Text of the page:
Skip to main content


Court of Appeals of Ohio,Fourth District, Scioto County.

SWAYNE, Appellant, v. NEWMAN, Appellee.

No. 98CA2572.

Decided: December 30, 1998

Patricia R. Pekar, Portsmouth, for appellant.  Lisa Newman, Wheelersburg, pro se.

Jeffrey Swayne, through the Scioto County Department of Human Services, appeals the dismissal of his URESA petition to establish a child support order against his former wife.

He assigns the following error:

“The trial court erred when it dismissed the URESA action to establish a support order, stating that the jurisdiction lies exclusively with the state of Kentucky because the original divorce action was in Kentucky and Appellant/Obligee and child still reside in Kentucky, regardless of the Appellee/Obligor's residence, as URESA was specifically promulgated to establish support in just such circumstances.”

In 1986, appellant and appellee were divorced in Greenup, Kentucky.   Appellee received custody of their only child, Joshua, and appellant was ordered to pay child support.   In 1995, appellant and appellee entered into an “agreed order,” which was filed in the Greenup Circuit Court.   The order specifically provided that “there are no child support arrearages due and owing” and that “all child support payments by [appellant] to [appellee] shall cease.”   The order granted custody to the appellant, but is silent as to appellee's obligations to pay child support.   In 1996, appellant initiated a proceeding in Ohio under R.C. Chapter 3115,1 the Uniform Reciprocal Enforcement of Support Act (“URESA”), seeking to establish an order of child support.   The Scioto County Court of Common Pleas ultimately found that it did not have jurisdiction to consider the URESA petition, and granted the appellee's motion to dismiss.

 In his first assignment of error, appellant argues that the trial court erred when it determined that jurisdiction to establish a support order lies exclusively with Kentucky.   We review the determination of subject-matter jurisdiction de novo, without any deference to the trial court's determination.   McClure v. McClure (1997), 119 Ohio App.3d 76, 694 N.E.2d 515, citing Burns v. Daily (1996), 114 Ohio App.3d 693, 683 N.E.2d 1164.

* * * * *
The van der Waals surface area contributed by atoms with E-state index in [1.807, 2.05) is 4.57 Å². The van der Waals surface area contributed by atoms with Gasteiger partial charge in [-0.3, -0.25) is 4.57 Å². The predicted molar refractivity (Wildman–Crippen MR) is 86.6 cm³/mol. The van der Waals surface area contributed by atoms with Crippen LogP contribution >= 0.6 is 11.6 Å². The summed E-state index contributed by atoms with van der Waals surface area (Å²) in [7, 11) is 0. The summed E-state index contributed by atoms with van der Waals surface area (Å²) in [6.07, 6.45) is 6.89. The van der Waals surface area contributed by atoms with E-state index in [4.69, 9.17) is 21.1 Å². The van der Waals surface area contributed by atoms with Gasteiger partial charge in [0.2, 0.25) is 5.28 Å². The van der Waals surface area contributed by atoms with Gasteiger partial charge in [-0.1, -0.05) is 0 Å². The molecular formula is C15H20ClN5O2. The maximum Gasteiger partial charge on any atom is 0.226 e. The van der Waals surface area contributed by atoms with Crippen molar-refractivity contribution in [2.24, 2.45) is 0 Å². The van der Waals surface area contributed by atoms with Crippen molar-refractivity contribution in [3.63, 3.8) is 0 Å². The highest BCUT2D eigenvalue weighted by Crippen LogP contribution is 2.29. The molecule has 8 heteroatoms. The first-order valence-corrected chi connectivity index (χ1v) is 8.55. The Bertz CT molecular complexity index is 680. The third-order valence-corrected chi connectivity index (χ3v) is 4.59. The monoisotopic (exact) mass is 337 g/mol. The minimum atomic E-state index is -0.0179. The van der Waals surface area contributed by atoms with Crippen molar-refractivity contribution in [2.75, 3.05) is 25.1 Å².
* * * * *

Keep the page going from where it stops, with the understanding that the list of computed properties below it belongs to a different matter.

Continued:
This case requires us to decide whether an Ohio court has subject-matter jurisdiction under URESA to establish a support order when a Kentucky court's order changing custody of the child is silent on the issue of support to be paid to the parent receiving custody.   We conclude that it does.   First, we note that the agreed order did not set the amount of child support as “zero.”   If it had,  appellant's petition would have asked the trial court to modify an existing support order.   Ohio courts do not have subject-matter jurisdiction to modify support obligations set forth in initiating state's orders.   See McClure at 80, 694 N.E.2d at 517-518, and cases cited therein.

The syllabus in Haskins v. Bronzetti (1992), 64 Ohio St.3d 202, 594 N.E.2d 582, provides:

 “A nonresident custodial parent has a right to pursue an action for child support against the noncustodial parent in a court of competent jurisdiction in this state when the noncustodial parent is a resident of Ohio and the parties' foreign divorce decree and child custody order do not address the issue of support.”

 Absent express language to the contrary in the foreign order, a parent has an obligation to provide support for the issue of the marriage.   Linville v. Marshall (Mar. 1, 1995), Hamilton App. No. C-940129, unreported, 1995 WL 84075.   Ohio courts can suspend this obligation only upon clear and unambiguous language in a decree.  Id.  Furthermore, where a decree is silent as to support, URESA confers subject-matter jurisdiction to establish a support order.  Id.;  2 Sowald & Morganstern, Domestic Relations Law (1997), 48-9, Section 23.19.

The trial court has subject-matter jurisdiction to establish a child support order because the agreed order was silent as to that issue.   It may ultimately decide that no support is warranted, but that is a separate matter.   Accordingly, we sustain appellant's only assignment of error and reverse the judgment of the trial court and remand the matter for further proceedings.

Judgment reversed and cause remanded.


1.   R.C. Chapter 3115 has since been completely revised.

HARSHA, Judge.

PETER B. ABELE and KLINE, JJ., concur.

Was this helpful?

Thank you. Your response has been sent.

Welcome to FindLaw's Cases & Codes

A free source of state and federal court opinions, state laws, and the United States Code. For more information about the legal concepts addressed by these cases and statutes visit FindLaw's Learn About the Law.

Go to Learn About the Law

Docket No: No. 98CA2572.

Decided: December 30, 1998

Court: Court of Appeals of Ohio,Fourth District, Scioto County.

Get a profile on the #1 online legal directory

Harness the power of our directory with your own profile. Select the button below to sign up.

Sign up

Learn About the Law

Get help with your legal needs

FindLaw’s Learn About the Law features thousands of informational articles to help you understand your options. And if you’re ready to hire an attorney, find one in your area who can help.

Learn more about the law
Copied to clipboard